A plan to create a sand mine in North Carolina may have taken a step closer to becoming a reality recently when a Superior Court judge dismissed a community group’s appeal of the decision to grant a license to the business behind the scheme. The judge dismissed the business litigation on fairly technical grounds. He ruled that the appellants failed to name the permit holder, Buie Lakes Plantation LLC, as a defendant as required by law, thus invalidating the appeal.
Bui Lakes was granted a permit to mind sand on a 125-acre plot of land in Robeson County in July 2012. The company says that the operation would include constructing a $22 million processing facility to clean the sand. The new business would create 36 jobs earning an average annual salary of about $44,000, Bui Lakes says.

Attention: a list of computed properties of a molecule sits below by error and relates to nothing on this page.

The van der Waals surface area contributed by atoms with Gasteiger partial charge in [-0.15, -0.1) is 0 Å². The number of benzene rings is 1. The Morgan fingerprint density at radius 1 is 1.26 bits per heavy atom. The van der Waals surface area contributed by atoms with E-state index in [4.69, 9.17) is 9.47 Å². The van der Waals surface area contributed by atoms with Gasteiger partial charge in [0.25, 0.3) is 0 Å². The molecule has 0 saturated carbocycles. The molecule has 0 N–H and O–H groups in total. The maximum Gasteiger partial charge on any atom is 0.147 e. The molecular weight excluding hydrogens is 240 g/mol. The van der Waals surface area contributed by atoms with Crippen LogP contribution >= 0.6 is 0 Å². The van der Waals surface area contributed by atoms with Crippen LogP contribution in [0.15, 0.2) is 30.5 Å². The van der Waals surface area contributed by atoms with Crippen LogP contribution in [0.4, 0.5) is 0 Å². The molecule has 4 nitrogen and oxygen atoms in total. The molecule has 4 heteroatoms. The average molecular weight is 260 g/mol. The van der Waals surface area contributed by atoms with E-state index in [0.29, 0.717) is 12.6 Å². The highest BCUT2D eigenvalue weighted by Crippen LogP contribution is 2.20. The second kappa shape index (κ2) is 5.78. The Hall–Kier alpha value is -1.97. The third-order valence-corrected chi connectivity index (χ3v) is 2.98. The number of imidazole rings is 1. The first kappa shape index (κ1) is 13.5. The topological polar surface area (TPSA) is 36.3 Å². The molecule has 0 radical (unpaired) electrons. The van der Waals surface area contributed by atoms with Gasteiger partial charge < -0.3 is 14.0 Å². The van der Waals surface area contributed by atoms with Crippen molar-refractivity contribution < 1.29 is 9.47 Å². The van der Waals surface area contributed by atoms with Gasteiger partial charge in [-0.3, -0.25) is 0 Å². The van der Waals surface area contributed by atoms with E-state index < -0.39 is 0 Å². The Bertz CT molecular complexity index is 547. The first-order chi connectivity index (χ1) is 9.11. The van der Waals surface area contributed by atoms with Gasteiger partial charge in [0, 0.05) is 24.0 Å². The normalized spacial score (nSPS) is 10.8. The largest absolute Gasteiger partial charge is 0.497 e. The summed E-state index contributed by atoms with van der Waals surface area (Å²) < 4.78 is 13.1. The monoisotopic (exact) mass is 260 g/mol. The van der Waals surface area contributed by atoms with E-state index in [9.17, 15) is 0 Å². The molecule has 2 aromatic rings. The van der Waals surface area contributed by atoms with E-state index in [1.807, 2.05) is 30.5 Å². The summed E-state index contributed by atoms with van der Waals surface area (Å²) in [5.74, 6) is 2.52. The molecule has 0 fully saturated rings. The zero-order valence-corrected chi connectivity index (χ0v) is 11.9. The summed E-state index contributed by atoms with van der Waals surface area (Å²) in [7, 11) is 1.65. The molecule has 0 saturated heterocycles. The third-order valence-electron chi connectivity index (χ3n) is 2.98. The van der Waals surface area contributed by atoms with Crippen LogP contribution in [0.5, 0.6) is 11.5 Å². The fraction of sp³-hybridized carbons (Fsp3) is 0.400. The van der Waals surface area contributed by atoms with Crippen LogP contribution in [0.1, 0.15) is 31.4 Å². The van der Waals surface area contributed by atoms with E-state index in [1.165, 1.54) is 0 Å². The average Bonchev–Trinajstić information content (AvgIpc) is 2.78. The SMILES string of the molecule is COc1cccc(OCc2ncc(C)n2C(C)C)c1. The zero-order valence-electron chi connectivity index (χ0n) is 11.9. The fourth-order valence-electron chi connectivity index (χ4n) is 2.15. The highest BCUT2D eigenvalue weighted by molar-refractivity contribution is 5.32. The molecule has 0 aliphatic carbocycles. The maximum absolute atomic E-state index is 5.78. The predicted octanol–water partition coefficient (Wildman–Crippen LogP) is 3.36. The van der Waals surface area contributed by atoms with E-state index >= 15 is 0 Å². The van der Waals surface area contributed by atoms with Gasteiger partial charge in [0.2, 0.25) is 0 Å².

But a group of community activists made up neighboring property owners objected to the permit. The plaintiffs say that the proposed mine would damage their property values and may pose a health hazard. The group appealed the county Board of Commissioners” decision on the grounds that it illegally rezoned the property with restrictions that it does not usually make in similar situations.
The group has 30 days from the date of the dismissal to appeal. The county attorney says he will ask the judge to require that the plaintiff group post a bond before filing an appeal due to the potentially substantial economic losses that Bui Lakes and the county will endure during another appeal.
Source: Fayetteville Observer, “Judge rejects bid to deny permit for Robeson County sand mine,” Ali Rockett, Feb. 20, 2013